After four years of meetings and revisions, New Orleans’ new comprehensive zoning ordinance appears to be on its way to adoption by the end of the year.
The City Council on Thursday accepted the latest draft of the proposed ordinance from the City Planning Commission’s staff. The draft — presented as a staff report with a recommendation for adoption of text and map changes to the city’s land use laws — will now go to the commission for approval.
The comprehensive zoning ordinance is intended to give legal force to the guidelines and principles set forth in the city’s master plan for long-term development. It governs development on all private property in New Orleans and includes lists of permitted land uses for each zoning classification, as well as height limits, building sizes, setback requirements, urban design standards, operational rules and other regulations.
The current law governing zoning is more than four decades old and has been amended hundreds of times to address changes in the way New Orleanians live, work and play, but it still is antiquated in some regards and is difficult for even lawyers and real estate professionals to use.
It was called “incoherent, over-amended, outdated and vague” in an October 2003 study by the Bureau of Governmental Research. “Interpreting the zoning ordinance is well beyond the reach of the typical developer, not to mention the average citizen,” the report said.
Overhauling the rules has been a lengthy process. The City Planning Commission began hosting public meetings to gather comments on its proposed draft in 2011. The process has drawn more than 1,000 public comments. Those comments, along with other observations and suggestions from consultants and the commission’s staff, have guided various revisions of the draft law.
One of the chief concerns of residents has been the proposed creation of a Riverfront Overlay District, with guidance on how riverfront development should happen.
“One of the issues that became very controversial, and is still very controversial, is the idea of doing height bonuses in return for public amenities that a developer would provide,” said Robert Rivers, executive director of the Planning Commission. “The idea of the regulation is to try to leverage height as a way to encourage developers to give the public more access to the riverfront” through walkways, parks, shops and cafes, he said.
That portion of the plan has met with opposition in some historic neighborhoods, where residents say tall buildings would be out of character with the surrounding area.
“We’ve tried to address the issue in a way that is balanced in the CZO,” Rivers said. “So you’re going to see in the Bywater there’s an area where those bonuses will be available. In the Marigny, the opposition was overwhelming, so we’ve kind of pulled back in that area for now.”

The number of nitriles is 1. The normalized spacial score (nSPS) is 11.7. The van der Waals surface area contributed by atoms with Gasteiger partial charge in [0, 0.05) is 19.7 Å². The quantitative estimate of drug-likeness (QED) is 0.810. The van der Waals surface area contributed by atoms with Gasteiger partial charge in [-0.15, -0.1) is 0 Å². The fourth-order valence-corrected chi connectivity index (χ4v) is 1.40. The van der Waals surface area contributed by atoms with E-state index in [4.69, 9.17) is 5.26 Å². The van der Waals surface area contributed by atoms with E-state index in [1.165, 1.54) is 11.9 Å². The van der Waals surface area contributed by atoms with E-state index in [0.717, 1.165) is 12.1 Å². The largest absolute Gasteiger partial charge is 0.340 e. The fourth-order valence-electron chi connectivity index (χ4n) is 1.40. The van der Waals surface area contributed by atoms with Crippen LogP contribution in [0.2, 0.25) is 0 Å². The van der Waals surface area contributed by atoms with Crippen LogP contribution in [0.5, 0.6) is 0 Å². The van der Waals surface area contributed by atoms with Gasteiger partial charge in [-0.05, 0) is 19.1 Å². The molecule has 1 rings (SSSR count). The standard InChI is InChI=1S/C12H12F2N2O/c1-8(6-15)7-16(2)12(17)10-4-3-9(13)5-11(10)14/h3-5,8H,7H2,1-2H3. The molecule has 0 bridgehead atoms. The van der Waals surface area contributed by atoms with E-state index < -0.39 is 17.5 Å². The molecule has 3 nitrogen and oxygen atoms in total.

Instead, the latest version adds sections of Algiers Point, where residents have said they would like more development, to the proposed overlay district.
A plan for storm water management also is addressed in the latest draft. Instead of the current strategy of collecting storm water and pumping it out of the city, the proposed ordinance calls for developers to demonstrate that a certain percentage of storm water can be retained on their sites or captured in a “natural way” by the soil, Rivers said.
“The idea is if we can require developers to manage storm water on site in a natural way so that it can percolate in the soil, the rate of subsidence would be diminished,” Rivers said. “The impact on roads and all of the infrastructure would be diminished. And we wouldn’t have to spend as much maintaining the infrastructure fighting this uphill battle.”
Two versions of the current draft are available on the city’s website. One is marked up to show the changes made since the last draft; the other is the ordinance as it was submitted to the council. Copies will also be available at New Orleans Public Library locations beginning Monday.
The version accepted by the City Council is the final draft from Planning Commission’s staff. But it is not likely to be the final version of the ordinance. The commission and the council both can give input and make changes before the measure is adopted.
The commission will hold hearings on the draft at its regularly scheduled meetings on Aug. 29 and Sept. 9. A third meeting may also be scheduled, Rivers said.